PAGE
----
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Subject: Re: [docbook-apps] [GSOC] About DocBook WebHelp Project

Hi Visitha,

Welcome to the DocBook project. David, he's one of participant of the Google Summer of Code 2012 Introductory Session we organized last Saturday! :)

In addition to what David suggested, you may start poking around the UI [1], and the code [2] (Only checkout the trunk/). I'd say start with the UI. One thing you can do that benefit both you and DocBook project is doing some UI testing on different browsers. You benefit from this because you get to know a high-level idea about the supported features of webhelp and how they work etc. From our side, we benefit from your testing when you report possible bugs that you may encounter. 
We'd like to test WebHelp more on different versions of Internet Explorer starting with IE 6? You may do this with a snapshot zip file. We can discuss more if you are interested. But keep in mind that you need to give priority to creating the proposal in the next two weeks, so, don't make this too much of a burden!

[1] http://snapshots.docbook.org/xsl/webhelp/docs/content/index.html 
[2] http://sourceforge.net/scm/?type=svn&group_id=21935


On Wed, Mar 21, 2012 at 4:26 AM, David Cramer <david@thingbag.net> wrote:
Hash: SHA1

Hi Visitha,
It sounds like you've taken all the right initial steps. Indeed, the
idea behind DocBook is to provide an XML vocabulary for marking up
technical documents semantically and the tools to transform those XML
documents into artifacts that can be consumed by humans (pdf, epub,
webhelp, etc).

To further your exploration, if you like IDEs and build-in
convenience, you should check out the oXygen XML Editor [1]. It's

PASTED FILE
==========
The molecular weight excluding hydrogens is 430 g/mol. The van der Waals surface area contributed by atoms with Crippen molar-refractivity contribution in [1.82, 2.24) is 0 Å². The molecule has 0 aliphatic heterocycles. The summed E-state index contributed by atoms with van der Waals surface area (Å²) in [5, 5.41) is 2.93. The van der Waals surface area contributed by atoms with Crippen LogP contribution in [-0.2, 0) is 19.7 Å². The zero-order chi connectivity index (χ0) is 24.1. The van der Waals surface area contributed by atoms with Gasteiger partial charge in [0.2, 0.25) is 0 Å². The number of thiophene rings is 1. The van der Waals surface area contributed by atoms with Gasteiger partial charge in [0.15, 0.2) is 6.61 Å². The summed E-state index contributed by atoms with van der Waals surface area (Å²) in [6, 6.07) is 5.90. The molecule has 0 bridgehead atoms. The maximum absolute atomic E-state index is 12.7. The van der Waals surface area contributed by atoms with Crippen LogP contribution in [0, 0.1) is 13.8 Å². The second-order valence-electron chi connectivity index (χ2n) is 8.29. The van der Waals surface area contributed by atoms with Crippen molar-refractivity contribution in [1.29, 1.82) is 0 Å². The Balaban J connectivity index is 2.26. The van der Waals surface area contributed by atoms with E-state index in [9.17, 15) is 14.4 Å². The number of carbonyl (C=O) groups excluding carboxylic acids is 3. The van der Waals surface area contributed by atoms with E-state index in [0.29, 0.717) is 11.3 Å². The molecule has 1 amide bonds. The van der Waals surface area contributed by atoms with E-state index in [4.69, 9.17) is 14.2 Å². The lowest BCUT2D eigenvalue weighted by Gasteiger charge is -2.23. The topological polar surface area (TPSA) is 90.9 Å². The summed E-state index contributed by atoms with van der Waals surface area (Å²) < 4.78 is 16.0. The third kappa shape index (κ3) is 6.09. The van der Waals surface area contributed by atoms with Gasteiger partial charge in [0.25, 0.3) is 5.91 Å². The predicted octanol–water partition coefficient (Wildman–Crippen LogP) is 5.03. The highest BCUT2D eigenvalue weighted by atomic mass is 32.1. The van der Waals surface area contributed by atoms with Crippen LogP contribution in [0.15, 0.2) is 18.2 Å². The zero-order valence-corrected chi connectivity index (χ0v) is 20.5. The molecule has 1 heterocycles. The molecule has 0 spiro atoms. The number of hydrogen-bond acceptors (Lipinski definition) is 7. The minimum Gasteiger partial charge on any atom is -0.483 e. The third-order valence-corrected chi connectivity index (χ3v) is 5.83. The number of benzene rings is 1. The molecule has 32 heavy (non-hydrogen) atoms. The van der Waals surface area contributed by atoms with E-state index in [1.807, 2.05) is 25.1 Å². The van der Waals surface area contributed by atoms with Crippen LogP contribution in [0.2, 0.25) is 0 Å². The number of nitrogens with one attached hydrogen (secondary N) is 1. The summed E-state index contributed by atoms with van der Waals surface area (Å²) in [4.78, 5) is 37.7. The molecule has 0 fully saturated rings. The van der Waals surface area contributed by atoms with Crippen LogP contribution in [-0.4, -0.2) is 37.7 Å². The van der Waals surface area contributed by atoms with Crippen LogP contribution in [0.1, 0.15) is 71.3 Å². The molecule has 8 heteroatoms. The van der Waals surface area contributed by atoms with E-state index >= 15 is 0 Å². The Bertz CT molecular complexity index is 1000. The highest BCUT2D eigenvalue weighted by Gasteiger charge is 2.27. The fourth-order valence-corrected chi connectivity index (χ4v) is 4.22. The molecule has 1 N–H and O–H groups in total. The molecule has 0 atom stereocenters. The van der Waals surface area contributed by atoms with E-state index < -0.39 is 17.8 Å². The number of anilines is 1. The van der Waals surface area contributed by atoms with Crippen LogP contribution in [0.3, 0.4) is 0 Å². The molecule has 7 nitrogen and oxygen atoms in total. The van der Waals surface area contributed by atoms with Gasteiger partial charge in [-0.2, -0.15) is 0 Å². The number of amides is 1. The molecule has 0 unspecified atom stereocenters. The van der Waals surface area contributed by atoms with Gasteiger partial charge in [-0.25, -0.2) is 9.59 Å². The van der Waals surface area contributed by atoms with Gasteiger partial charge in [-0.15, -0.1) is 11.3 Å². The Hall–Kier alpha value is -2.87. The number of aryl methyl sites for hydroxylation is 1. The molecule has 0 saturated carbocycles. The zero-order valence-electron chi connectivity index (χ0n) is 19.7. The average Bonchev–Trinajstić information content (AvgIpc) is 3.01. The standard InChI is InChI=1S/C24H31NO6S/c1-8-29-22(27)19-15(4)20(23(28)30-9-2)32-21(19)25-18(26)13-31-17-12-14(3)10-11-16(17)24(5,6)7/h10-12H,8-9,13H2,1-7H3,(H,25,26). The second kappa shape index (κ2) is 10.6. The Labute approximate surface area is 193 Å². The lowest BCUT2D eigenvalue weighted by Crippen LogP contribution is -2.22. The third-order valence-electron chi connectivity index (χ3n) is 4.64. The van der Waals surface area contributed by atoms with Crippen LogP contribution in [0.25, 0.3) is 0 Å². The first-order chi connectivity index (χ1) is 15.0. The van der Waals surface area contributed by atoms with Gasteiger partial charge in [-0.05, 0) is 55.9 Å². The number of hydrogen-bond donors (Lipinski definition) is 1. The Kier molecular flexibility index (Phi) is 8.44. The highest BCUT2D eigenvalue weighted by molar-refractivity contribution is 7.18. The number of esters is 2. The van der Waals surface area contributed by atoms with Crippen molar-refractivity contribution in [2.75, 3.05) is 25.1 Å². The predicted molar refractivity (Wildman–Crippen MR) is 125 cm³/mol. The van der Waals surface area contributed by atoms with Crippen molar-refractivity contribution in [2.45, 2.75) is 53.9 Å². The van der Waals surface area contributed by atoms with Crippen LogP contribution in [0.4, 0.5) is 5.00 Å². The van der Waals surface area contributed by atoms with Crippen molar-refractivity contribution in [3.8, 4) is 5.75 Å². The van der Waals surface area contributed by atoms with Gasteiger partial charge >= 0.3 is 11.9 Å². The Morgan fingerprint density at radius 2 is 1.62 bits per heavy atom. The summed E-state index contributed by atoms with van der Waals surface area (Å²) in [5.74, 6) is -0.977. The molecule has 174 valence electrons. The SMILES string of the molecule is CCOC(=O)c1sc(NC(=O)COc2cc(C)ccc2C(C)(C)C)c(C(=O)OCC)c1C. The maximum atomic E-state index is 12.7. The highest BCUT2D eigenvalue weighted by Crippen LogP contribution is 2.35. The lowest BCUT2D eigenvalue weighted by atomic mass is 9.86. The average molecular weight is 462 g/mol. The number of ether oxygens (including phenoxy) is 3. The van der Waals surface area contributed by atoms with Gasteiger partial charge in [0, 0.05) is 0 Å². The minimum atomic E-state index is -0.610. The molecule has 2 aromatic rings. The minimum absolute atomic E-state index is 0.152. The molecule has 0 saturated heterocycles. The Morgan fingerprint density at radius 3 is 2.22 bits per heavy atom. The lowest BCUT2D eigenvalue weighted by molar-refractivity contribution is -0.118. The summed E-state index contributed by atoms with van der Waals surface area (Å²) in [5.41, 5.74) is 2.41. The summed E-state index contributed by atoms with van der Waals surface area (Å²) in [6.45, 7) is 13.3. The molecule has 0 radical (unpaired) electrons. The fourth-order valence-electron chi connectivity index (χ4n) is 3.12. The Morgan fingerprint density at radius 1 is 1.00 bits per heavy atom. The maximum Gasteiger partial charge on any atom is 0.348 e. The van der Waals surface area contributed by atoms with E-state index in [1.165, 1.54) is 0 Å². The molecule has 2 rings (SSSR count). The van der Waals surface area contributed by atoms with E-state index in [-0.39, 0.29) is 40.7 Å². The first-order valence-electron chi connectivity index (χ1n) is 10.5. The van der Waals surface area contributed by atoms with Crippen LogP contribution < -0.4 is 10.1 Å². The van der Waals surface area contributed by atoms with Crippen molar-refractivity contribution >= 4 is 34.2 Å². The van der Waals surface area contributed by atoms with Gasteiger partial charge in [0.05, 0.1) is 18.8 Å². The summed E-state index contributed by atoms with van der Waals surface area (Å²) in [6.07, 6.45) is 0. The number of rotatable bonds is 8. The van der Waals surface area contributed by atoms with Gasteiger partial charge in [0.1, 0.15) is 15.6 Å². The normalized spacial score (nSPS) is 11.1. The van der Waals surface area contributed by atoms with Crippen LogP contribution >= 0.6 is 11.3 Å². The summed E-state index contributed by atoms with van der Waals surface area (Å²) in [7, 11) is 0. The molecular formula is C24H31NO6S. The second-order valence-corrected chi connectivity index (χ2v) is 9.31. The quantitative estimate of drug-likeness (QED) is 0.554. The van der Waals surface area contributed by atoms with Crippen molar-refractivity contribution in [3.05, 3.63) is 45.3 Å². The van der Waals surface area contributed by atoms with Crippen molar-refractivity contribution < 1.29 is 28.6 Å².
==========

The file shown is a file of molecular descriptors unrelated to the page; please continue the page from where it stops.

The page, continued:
commercial, but they're generous with licenses for people working on
open source projects. They also include Webhelp from the previous GSoC
and the webhelp output in the svn tree [2] includes code that they
have contributed back. oXygen includes assisted authoring for writing
DocBook documents, xslts, xproc pipelines, etc.

I'd encourage you to explore XPath and XSLT. XSLT can be a bit
mind-bending at first, but is fun and powerful in the long run. Use
some resources on the web. The DocBook xsls are a great way to learn
xslt since they exercise so many features. Pay attention to the
differences between xslt 1.0 and 2.0. XSL 2.0 is more powerful, but
it's good to learn xsl 1.0 since it's more widely supported.

You might also look at XProc [3] as a related technology. If the GSoC
project ends up porting the webhelp output to the xslt 2.0 stylesheets
[4], then using an xproc pipeline to build it would be an interesting
project. Another interesting project that includes webhelp support is
the Docbkx maven plugin [5].

All this will introduce you to some interesting technologies that will
come in handy throughout your career.

But before all that additional exploration, your real next step is to
put together a proposal! In addition to the ideas on the Webhelp ideas
page on the xmlpress wiki [6]. I'll be happy to priorities the
features presented there, and others on this list using webhelp will
have their own ideas on what should be added, changed, or improved in
webhelp and what the priorities should be.

Thanks for your interest and let me know when you have further questions.


[1] http://www.oxygenxml.com/
[2] http://snapshots.docbook.org/xsl/webhelp/docs/content/index.html
[3] http://xproc.org/
[4] https://github.com/docbook/xslt20-stylesheets
[5] https://code.google.com/p/docbkx-tools/
[6] http://docbook.xmlpress.net/tiki-index.php?page=WebHelpIdeas

> What I got about this conversion is, the Xsltproc takes both xsl
> style sheet which I targeted and my xml source document and produce
> a our desired output(in my case html) according to xsl style sheet.
> Please correct me if I wrong..!!

Yes, that is correct, but xsltproc is just one xsl processor. Also
popular are Saxon and Xerces (both implemented in Java). The webhelp
sample ant script uses Saxon.

Version: GnuPG v1.4.11 (GNU/Linux)
Comment: Using GnuPG with Mozilla - http://enigmail.mozdev.org/


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Kasun Gajasinghe
Software Engineer; WSO2 Inc.; http://wso2.com,
linked-in: http://lk.linkedin.com/in/gajasinghe
blog: http://blog.kasunbg.org


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